It is widely known that artificial trolling lures are great for catching marlin, but not everyone knows they also work well for wahoo, dolphin and tunas. Every skipper has a favorite lure color and style, and different areas often require different tactics. But no matter where you fish and what species you intend to target, you must learn not only what types of lures to pull, but also where to place them in the pattern in order to succeed.
Capt. Frank “Skip” Smith needs no introduction to serious offshore anglers. As captain of the famous Hooker and Madam mothership operation, between 1979 and 1990, he and his crew led owners Jerry and Deborah Dunaway to 37 IGFA world records — most of them billfish. Smith remains one of the world’s leading experts when it comes to trolling lures, and he recently shared some pointers about setting an effective spread that produces consistently, not just an occasional bite.
“The most important things to me are color, balance, hooks, leader and speed,” he says. “Given that these lures are being towed at 7.5 to 9 knots, four basic designs work best: concave heads, slanted heads, flat heads and jets.”
Many captains new to lure fishing struggle with where to put each type of lure in the spread. “Slant heads work great in calm water,” Smith explains. “Most boats in Hawaii and other calm water areas like to run these as one of their short baits. But when fishing in rough areas, these lures will jump because of the slanted head and the balance of the lure.”
Lures with concave heads also work well when pulled close to the boat. “Most concave lures are better balanced and consistently create havoc at the surface in most sea conditions,” Smith adds. “You can always run this type of lure on a short flat line and the marlin will find it.”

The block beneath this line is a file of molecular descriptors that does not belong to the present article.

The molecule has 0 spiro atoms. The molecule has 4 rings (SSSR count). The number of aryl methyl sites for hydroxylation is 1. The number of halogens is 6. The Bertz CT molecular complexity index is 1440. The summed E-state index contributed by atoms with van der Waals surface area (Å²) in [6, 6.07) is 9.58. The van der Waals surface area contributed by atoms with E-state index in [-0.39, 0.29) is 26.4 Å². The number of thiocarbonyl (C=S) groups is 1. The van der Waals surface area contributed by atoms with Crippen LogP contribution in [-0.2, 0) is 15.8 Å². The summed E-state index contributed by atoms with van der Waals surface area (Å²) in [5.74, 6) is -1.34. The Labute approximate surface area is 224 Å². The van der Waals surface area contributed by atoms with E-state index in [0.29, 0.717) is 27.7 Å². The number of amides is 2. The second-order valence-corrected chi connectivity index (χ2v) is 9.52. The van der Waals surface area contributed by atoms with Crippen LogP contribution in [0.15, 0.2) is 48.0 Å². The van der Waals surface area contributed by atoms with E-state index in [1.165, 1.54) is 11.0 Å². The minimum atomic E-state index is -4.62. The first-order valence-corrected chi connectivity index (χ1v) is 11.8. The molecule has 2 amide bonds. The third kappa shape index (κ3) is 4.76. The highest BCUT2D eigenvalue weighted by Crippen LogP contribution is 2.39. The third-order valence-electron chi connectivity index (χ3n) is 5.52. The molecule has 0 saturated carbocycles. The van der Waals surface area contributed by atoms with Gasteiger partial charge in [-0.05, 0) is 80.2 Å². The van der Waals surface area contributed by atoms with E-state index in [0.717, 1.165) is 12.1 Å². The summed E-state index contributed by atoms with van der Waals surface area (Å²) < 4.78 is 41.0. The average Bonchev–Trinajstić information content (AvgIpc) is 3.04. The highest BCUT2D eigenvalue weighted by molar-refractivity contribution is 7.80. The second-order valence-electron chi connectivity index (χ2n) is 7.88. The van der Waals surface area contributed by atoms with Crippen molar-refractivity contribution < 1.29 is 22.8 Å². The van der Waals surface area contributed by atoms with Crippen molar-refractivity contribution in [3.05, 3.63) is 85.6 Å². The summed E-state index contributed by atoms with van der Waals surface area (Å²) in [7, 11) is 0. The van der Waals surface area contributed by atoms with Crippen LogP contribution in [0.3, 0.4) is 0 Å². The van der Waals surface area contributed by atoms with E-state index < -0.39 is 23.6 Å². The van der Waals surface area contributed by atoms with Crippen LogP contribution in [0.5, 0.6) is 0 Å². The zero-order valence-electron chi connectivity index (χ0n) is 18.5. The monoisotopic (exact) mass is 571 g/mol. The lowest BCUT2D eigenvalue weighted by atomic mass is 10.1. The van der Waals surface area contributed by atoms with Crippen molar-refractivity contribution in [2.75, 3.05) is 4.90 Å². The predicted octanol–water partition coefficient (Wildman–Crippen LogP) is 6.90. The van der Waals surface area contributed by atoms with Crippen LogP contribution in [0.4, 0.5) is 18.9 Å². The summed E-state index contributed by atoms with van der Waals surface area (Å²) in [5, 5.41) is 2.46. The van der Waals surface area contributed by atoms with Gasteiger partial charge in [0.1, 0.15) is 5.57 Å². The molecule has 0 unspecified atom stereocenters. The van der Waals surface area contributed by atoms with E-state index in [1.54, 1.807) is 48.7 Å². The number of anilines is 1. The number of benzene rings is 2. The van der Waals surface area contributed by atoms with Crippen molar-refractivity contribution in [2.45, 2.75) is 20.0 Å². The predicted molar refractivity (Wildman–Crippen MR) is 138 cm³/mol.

The veteran game boat captain says most pros put their biggest lures closest to the boat, the smaller lures on the long riggers, and they also pull large teasers close to the boat.
For the long outrigger lures, it’s hard to beat a flat head. “Mold Craft’s Softhead Wide Range is the most common, well-balanced lure you can put out there. It stays in the water and looks great no matter where you put it,” Smith says. “There are many other lures on the market with that long flat head, and they are the best ones to have in rough sea conditions.”
Jet-head lures also get the nod. “Jets are one of the most underestimated lures you can use,” Smith claims. “Put a small one out at all times on your longest or center rigger. If the marlin do not find it, you will catch wahoo or a tuna for dinner. The smaller jets will find that white marlin or a sailfish, too.”
There’s one lure type that Smith doesn’t care for much: the swimmer. “Most pros do not use this lure because it moves a lot, and the hookup ratio is not very good,” Smith explains.
Offshore fishermen love to debate lure color, and Smith is no exception. “I like to start with four different colors and give the fish their choice,” he says. “Once I get a bite on one, I may double up on that color, but some pros like to use all the same color so they imitate a school of bait fish behind their boat.”
- Big Tease: Oversize teasers work best in rough water, close to the transom, where they’re most attractive.
- Splashy: Concave head lures create havoc at the surface in most sea conditions. They’re ideal for short flat lines.
- Slanted: A slant-head lure works well short, but it might need to be fished back a little when it’s rough.
- Versatile: Flat heads shine in a variety of conditions and are a top choice to fish off the outrigger, on the fourth wave.
- Follow up: Multipurpose flat heads are also a good option for the fifth wave and deployment off the long rigger.
- Last Shot: A jet head far back off a center rigger lures billfish fading from the spread and often hooks wahoo or tuna.
Leader size and material matter, too. With higher speeds, you can get away with really heavy leader; at slower speeds, that leader hangs in the water in front of the lure, and the fish tend to fade off because it just doesn’t look right. “Go as light as you can, and use fluorocarbon, if possible,” Smith says. “It is tougher than any other leader of the same pound-test.”
Another common debate centers on the appropriate set of hooks: one hook or two? “Most pros have gone to single hooks set way toward the back of the skirt,” says Smith. “The saying is that when using two hooks, one is for the fish and the other is to get in your hand. When you release the fish, it’s better to leave them with only one pierced lip.”
Position the lures on the faces of the waves in the boat’s wake, with the jet head pulled way down the middle. By mastering a basic spread and fine-tuning it to fit your style and your area, you are certain to raise more billfish to your lures.